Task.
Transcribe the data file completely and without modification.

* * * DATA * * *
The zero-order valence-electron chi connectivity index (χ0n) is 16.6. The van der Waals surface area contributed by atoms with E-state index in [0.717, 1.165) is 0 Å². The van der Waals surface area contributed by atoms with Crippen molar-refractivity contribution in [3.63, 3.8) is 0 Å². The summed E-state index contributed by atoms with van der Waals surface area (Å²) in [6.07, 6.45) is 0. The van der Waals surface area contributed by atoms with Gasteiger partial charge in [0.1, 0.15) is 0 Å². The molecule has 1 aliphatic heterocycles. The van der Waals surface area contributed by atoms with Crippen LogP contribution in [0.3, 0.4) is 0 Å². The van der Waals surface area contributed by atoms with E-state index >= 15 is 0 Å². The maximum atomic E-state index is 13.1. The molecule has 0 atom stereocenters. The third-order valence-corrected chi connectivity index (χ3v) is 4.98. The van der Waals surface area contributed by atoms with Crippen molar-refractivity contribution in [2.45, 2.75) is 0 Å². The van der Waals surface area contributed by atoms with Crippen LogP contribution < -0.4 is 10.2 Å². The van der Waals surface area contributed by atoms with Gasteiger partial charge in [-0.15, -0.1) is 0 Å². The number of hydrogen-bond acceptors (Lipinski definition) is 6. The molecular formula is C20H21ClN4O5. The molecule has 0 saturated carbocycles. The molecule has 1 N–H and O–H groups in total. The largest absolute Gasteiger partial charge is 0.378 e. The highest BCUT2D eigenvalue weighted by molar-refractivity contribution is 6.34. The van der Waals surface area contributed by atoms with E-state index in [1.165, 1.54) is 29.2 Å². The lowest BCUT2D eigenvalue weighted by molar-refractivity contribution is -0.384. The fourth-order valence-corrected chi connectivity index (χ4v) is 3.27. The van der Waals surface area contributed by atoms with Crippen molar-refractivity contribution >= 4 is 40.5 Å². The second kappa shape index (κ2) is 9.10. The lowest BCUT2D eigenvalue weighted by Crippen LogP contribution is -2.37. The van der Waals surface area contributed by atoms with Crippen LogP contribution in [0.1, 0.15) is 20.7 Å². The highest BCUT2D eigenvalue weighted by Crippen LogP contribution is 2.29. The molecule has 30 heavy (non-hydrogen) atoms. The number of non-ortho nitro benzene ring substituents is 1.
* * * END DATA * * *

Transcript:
The zero-order valence-electron chi connectivity index (χ0n) is 16.6. The van der Waals surface area contributed by atoms with E-state index in [0.717, 1.165) is 0 Å². The van der Waals surface area contributed by atoms with Crippen molar-refractivity contribution in [3.63, 3.8) is 0 Å². The summed E-state index contributed by atoms with van der Waals surface area (Å²) in [6.07, 6.45) is 0. The van der Waals surface area contributed by atoms with Gasteiger partial charge in [0.1, 0.15) is 0 Å². The molecule has 1 aliphatic heterocycles. The van der Waals surface area contributed by atoms with Crippen LogP contribution in [0.3, 0.4) is 0 Å². The van der Waals surface area contributed by atoms with E-state index >= 15 is 0 Å². The maximum atomic E-state index is 13.1. The molecule has 0 atom stereocenters. The third-order valence-corrected chi connectivity index (χ3v) is 4.98. The van der Waals surface area contributed by atoms with Crippen molar-refractivity contribution in [2.45, 2.75) is 0 Å². The van der Waals surface area contributed by atoms with Crippen LogP contribution < -0.4 is 10.2 Å². The van der Waals surface area contributed by atoms with Gasteiger partial charge in [-0.15, -0.1) is 0 Å². The number of hydrogen-bond acceptors (Lipinski definition) is 6. The molecular formula is C20H21ClN4O5. The molecule has 0 saturated carbocycles. The molecule has 1 N–H and O–H groups in total. The largest absolute Gasteiger partial charge is 0.378 e. The highest BCUT2D eigenvalue weighted by molar-refractivity contribution is 6.34. The van der Waals surface area contributed by atoms with E-state index in [1.165, 1.54) is 29.2 Å². The lowest BCUT2D eigenvalue weighted by molar-refractivity contribution is -0.384. The fourth-order valence-corrected chi connectivity index (χ4v) is 3.27. The van der Waals surface area contributed by atoms with Crippen molar-refractivity contribution >= 4 is 40.5 Å². The second kappa shape index (κ2) is 9.10. The lowest BCUT2D eigenvalue weighted by Crippen LogP contribution is -2.37. The van der Waals surface area contributed by atoms with Crippen LogP contribution in [0.1, 0.15) is 20.7 Å². The highest BCUT2D eigenvalue weighted by Crippen LogP contribution is 2.29. The molecule has 30 heavy (non-hydrogen) atoms. The number of non-ortho nitro benzene ring substituents is 1.